According to a recent review in the Telegraph, the book also features a really interesting forward by Julian Fellowes giving devoted fans a bit of the Downton backstory that isn’t widely known. Fellowes explains that many of the characters were based on either family, friends or acquaintances. For example, the Dowager Countess (Maggie Smith), was inspired by great aunt Isie while the Earl of Grantham (Hugh Bonneville) resembled his dear departed father; the maid of a cousin was the blueprint for ladies’ maid O’Brien and, most amusingly, Carson shares many similarities with his ‘dear friend‘ retired butler Arthur Inch.
The coffee-table sized book also features some brilliant photographs from series 3 detailing the long-awaited encounters between the Dowager Countess and the ‘newest American Dowager’, Shirley MacLaine, along with what look decidedly like ***SPOILER ALERT*** wedding photos.
The book releases tomorrow (Tuesday, 13 November) so if you have a Downton Abbey fan in the family, I think you’ve just solved your Christmas gift dilemma. Happy reading….
While this may be old news to some, it’s bound to be new and/or odd news to at least a few out there in telly-land. American broadcast network, NBC, announced at this summer’s Television Critics Association gathering that it was green-lighting an adaptation of the Bram Stoker classic, Dracula, for a 10-part series starring The Tudors’ Jonathan Rhys Meyers.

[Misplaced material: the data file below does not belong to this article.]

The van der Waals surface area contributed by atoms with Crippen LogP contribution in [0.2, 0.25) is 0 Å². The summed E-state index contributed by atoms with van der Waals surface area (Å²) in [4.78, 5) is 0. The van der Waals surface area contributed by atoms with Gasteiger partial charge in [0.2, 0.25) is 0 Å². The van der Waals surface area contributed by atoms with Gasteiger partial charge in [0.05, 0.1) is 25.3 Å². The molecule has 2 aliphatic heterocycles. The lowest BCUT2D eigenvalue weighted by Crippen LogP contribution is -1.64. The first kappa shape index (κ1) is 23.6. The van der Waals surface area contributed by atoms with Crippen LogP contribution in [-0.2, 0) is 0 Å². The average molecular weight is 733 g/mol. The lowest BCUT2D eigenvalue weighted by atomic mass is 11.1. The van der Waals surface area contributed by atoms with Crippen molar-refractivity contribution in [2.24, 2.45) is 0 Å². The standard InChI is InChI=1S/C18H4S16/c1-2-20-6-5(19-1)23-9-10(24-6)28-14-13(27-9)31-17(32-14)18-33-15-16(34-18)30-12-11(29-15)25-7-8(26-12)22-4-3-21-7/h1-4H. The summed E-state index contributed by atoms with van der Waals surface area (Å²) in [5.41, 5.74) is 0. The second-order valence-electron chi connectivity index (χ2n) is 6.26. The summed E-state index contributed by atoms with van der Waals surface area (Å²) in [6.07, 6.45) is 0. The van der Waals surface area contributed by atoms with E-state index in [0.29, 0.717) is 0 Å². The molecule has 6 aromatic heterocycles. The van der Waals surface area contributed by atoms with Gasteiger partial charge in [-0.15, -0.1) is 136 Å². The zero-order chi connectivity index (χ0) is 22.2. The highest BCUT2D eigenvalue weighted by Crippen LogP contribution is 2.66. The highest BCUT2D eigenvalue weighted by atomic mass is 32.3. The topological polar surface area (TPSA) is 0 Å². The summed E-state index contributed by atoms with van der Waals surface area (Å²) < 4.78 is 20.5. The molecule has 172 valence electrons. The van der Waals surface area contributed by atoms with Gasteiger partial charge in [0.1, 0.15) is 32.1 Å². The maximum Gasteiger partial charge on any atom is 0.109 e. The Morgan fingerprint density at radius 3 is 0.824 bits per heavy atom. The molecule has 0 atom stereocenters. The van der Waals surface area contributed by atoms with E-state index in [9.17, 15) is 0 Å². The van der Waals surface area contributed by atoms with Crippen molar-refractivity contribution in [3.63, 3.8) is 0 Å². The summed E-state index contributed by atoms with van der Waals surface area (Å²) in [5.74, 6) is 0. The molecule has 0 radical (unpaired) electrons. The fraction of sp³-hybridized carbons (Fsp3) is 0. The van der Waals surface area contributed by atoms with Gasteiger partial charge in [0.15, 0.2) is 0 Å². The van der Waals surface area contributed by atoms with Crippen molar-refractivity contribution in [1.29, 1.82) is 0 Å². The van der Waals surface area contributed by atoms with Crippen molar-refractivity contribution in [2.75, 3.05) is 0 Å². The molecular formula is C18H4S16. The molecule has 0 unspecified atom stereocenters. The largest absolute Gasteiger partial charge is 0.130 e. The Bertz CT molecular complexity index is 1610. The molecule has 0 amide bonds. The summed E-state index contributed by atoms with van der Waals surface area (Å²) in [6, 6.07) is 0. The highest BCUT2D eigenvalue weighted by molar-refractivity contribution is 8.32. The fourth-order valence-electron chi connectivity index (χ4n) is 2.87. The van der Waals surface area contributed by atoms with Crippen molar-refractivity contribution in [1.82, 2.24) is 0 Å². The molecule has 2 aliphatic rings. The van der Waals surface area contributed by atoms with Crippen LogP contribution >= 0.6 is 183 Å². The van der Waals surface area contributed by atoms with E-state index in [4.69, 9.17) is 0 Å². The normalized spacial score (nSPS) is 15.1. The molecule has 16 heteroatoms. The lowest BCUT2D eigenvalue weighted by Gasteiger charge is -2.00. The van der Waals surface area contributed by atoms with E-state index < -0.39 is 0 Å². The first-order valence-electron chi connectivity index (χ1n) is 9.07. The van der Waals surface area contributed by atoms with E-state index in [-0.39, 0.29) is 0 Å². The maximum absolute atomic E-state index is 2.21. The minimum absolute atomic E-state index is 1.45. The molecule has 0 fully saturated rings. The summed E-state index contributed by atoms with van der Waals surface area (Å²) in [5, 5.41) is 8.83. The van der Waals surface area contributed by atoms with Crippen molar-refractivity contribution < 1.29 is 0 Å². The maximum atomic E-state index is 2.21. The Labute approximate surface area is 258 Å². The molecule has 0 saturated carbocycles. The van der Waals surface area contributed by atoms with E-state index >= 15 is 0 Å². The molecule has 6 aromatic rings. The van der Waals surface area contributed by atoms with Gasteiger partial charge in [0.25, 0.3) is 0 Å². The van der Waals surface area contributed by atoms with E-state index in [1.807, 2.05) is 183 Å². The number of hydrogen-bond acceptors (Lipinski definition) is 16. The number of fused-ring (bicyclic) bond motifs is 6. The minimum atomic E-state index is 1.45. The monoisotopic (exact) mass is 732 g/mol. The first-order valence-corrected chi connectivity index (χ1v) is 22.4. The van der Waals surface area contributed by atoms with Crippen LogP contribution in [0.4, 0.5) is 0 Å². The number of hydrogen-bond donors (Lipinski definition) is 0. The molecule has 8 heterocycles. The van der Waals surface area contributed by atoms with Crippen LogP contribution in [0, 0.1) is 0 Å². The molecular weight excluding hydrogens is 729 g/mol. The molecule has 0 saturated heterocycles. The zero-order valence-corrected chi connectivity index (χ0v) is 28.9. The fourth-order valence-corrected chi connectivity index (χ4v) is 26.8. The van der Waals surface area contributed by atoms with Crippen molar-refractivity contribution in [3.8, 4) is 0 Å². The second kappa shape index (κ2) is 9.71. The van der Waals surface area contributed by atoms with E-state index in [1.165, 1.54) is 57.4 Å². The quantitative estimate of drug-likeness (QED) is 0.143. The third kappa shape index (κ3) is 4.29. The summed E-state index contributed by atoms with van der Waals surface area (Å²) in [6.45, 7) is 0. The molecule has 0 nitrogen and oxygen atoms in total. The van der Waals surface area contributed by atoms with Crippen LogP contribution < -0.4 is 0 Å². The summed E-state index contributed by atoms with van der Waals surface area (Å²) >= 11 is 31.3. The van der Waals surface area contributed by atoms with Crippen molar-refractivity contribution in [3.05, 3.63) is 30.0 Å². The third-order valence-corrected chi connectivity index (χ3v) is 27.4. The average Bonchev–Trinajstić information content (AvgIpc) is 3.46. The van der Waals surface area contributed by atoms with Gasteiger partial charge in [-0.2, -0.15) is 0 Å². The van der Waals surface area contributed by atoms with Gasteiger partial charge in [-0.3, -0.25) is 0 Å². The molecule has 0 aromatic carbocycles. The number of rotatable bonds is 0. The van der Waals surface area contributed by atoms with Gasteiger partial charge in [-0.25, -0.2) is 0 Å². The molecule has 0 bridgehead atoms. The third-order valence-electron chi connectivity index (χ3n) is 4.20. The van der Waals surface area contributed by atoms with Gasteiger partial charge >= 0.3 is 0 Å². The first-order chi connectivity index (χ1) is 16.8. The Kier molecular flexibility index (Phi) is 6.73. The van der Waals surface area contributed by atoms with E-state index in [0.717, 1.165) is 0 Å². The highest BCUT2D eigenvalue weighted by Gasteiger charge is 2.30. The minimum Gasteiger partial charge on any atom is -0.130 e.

Originally described by Deadline as Dangerous Liaisons meets The Tudors, Dracula is set to begin production in the not-too-distant future for 2013 broadcast on NBC in the States and the UK’s Sky Living Channel. Dracula comes from the producers behind the critically acclaimed, Emmy Award-winning ITV/PBS hit, Downton Abbey, Carnival Films & Television (NBC Universal) and the U.K.’s British Sky Broadcasting.
According to NBC press material, the series will introduce Dracula as he arrives in London, posing as an American entrepreneur who maintains that he wants to bring modern science to Victorian society. In reality, (insert surprised look here) he’s seeking revenge on the people who cursed his life centuries earlier. There’s only one circumstance that can potentially thwart his plan: Dracula falls hopelessly in love with a woman who appears to be a reincarnation of his dead wife. Thankfully, no modern day Twilight or True Blood-type treatment for this one but it does sound a bit like one you need to see before passing judgment. Period pieces don’t necessarily have a good track record on American commercial networks. Hopefully, they’ll take one look at Downton Abbey and leave this one to the professionals at Carnival.
From Downton Abbey to Dracula…sounds like a logical progression, don’t you think?